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Searching: Keywords and phrasing

Make the most of advanced searching!


Keywords are typically words/short phrases in natural language which describe what you want to search for. Think about how you might search Google:

Bus timetable

Opening hours

Cat memes

When thinking about academic research, you will want to pick out key themes from your assignment title/essay plan/literature review outline. There are some useful writing guides which demonstrate how to do this. The words relating to these themes should form the basis of your keyword search.

The rules of AND, OR and NOT are very useful when considering how to search for keywords. If you type Harry Potter into a search engine it will naturally search for Harry AND Potter - meaning you may find publications written by Harry Smith and John Potter, for example. You can use quotation marks to force a phrase search "Harry Potter" to narrow your results down. More on phrase searching below.

Subject headings

In contrast to keywords, subject headings represent a controlled vocabulary based on a subject area.

If a database uses subject headings then the results will be more accurate when these are used instead of keywords. It may also change the way you search. You will commonly see these on our health databases (e.g. CINAHL) which use the National Library of Medicine's Medical Subject Headings (MeSH).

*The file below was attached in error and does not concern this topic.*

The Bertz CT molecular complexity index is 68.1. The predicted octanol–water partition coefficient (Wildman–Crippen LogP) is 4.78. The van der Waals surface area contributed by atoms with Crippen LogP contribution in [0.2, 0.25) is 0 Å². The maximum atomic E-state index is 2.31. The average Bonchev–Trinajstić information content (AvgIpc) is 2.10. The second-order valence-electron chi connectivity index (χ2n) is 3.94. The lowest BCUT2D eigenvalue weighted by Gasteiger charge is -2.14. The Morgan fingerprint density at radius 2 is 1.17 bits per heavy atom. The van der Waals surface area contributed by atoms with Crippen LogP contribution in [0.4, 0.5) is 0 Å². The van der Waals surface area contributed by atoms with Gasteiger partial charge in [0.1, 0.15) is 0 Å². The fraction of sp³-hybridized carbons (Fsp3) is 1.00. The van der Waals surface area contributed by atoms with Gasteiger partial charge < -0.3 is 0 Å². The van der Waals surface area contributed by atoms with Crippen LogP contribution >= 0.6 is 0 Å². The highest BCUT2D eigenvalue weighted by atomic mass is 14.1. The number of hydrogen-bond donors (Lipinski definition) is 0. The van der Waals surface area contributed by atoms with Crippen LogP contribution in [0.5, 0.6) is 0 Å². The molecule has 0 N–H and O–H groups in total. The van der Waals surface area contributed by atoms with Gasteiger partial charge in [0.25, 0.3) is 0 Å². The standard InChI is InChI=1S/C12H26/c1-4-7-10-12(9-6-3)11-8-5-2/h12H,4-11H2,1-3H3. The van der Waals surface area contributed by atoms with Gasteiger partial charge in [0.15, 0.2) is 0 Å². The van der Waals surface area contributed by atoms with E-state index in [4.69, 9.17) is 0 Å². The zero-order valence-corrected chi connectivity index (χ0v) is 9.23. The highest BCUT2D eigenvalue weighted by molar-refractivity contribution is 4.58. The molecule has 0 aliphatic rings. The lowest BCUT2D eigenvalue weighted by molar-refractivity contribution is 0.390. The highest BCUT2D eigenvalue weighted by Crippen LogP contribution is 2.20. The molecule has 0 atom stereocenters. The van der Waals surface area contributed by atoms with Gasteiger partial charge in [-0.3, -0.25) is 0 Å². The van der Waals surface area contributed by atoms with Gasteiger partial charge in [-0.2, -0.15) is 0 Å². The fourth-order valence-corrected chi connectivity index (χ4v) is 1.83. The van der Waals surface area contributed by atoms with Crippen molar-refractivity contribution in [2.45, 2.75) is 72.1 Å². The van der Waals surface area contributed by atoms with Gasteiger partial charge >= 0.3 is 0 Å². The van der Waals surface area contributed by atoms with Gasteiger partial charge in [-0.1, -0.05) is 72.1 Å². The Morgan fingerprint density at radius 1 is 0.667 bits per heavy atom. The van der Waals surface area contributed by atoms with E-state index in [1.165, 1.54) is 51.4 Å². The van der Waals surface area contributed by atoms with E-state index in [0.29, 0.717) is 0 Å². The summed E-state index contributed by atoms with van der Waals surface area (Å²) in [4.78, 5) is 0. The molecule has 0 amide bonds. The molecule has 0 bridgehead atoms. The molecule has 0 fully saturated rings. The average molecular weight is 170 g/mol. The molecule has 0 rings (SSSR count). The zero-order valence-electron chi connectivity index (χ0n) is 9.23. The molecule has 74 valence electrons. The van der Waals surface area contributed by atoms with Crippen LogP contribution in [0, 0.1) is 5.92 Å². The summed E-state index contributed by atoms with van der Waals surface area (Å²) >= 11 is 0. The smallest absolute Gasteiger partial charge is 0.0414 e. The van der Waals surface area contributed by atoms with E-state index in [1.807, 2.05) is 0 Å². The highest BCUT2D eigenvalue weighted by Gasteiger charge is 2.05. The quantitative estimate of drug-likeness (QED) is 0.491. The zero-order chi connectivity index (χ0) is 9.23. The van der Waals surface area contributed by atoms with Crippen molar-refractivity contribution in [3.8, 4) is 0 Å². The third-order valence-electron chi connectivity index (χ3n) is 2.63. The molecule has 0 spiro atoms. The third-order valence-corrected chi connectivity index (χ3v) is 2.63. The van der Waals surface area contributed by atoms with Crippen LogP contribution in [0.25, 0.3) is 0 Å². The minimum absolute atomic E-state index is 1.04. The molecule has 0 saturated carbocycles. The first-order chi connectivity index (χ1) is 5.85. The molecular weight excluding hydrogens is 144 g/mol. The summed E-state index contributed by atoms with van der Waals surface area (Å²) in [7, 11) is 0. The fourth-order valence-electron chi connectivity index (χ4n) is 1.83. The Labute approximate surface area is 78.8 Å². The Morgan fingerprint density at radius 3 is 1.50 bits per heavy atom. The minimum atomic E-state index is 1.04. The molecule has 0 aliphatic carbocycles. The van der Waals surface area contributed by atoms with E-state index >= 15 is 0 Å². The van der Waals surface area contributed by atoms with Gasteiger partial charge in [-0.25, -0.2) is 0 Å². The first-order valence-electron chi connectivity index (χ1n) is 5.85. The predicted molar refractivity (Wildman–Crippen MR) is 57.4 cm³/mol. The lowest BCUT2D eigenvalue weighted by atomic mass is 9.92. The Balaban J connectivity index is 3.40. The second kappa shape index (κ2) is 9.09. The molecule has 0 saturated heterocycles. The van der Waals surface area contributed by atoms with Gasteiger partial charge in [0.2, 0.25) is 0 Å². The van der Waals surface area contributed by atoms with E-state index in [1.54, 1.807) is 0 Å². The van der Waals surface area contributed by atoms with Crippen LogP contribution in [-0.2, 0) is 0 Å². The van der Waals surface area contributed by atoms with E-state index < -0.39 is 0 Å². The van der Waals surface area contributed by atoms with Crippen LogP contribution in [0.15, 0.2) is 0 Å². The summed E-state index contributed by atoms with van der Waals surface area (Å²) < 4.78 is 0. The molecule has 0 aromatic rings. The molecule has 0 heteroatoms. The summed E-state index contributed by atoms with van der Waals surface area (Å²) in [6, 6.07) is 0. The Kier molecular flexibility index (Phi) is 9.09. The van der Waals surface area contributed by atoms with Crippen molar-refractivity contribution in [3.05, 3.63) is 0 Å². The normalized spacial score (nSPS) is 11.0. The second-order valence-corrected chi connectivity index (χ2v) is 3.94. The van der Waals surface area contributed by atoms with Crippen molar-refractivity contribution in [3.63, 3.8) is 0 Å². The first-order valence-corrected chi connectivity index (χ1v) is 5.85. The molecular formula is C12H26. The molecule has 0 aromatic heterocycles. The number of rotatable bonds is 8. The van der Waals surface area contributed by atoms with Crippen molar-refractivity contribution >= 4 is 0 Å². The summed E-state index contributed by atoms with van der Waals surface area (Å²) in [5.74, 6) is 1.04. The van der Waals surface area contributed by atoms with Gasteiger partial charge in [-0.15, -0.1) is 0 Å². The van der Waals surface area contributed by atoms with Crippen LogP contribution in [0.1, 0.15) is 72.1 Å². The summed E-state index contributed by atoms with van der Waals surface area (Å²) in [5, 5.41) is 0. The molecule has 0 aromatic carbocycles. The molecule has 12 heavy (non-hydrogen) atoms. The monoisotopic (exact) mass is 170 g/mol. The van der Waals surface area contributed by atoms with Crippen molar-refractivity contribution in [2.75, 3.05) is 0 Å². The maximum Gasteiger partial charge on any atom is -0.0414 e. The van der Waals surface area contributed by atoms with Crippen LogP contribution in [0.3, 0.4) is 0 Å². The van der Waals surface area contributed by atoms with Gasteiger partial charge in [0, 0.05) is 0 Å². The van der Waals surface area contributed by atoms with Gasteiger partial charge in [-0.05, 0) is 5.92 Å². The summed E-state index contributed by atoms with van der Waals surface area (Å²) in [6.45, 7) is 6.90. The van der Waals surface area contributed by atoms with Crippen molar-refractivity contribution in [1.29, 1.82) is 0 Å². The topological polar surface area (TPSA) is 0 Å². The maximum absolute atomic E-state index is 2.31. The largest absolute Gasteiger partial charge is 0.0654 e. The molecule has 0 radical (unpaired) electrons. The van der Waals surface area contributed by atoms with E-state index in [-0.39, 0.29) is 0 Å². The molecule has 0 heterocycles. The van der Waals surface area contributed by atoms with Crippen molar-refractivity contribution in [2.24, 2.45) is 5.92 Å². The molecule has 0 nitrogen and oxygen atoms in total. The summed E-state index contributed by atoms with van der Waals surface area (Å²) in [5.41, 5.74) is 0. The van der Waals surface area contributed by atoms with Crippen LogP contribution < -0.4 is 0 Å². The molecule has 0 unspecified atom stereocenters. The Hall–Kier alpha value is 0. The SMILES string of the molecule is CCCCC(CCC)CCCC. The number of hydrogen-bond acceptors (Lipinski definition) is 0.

EBSCO Host website search

If you need help with subject headings, contact us via chat or book a tutorial.


Phrase searching is a way of making your search more specific via proximity.

Some search engines automatically treat all words as a phrase, others automatically place AND in between words unless you use quotation marks or parentheses (brackets) around them to force a phrase.


The search tulips in spring is actually a search for tulips AND spring (see "stop words" [right] to see why "in" wasn't included in the search).

BCU Library Search uses quotation marks for a forced phrase.

"tulips in spring"

Some other databases/search engines might also treat (tulips in spring) as a phrase.

Most databases contain a guide to explain how their Boolean connectors are used and how phrase searching is performed.

Stop words

Stop words are the most common words which you'll find in each language. When you search for a stop word, most databases will ignore them during a basic keyword search.

These are just some the words ignored by Library Search: 

A  Are  Few  He

I  Itself  Me  No

Of  She  The  What

If these words are crucial to the meaning of your search, you will need to use quotation marks " " to force the database/search engine to use them.

Here is a list of stop words from multiple languages.


If you search for man of the year, Library Search will ignore the words "of" and "the", meaning it will find any publications mentioning both "man" AND "year".

If you search for "man of the year" with quotations, it will find that exact phrase, including "of" and "the" in that order.

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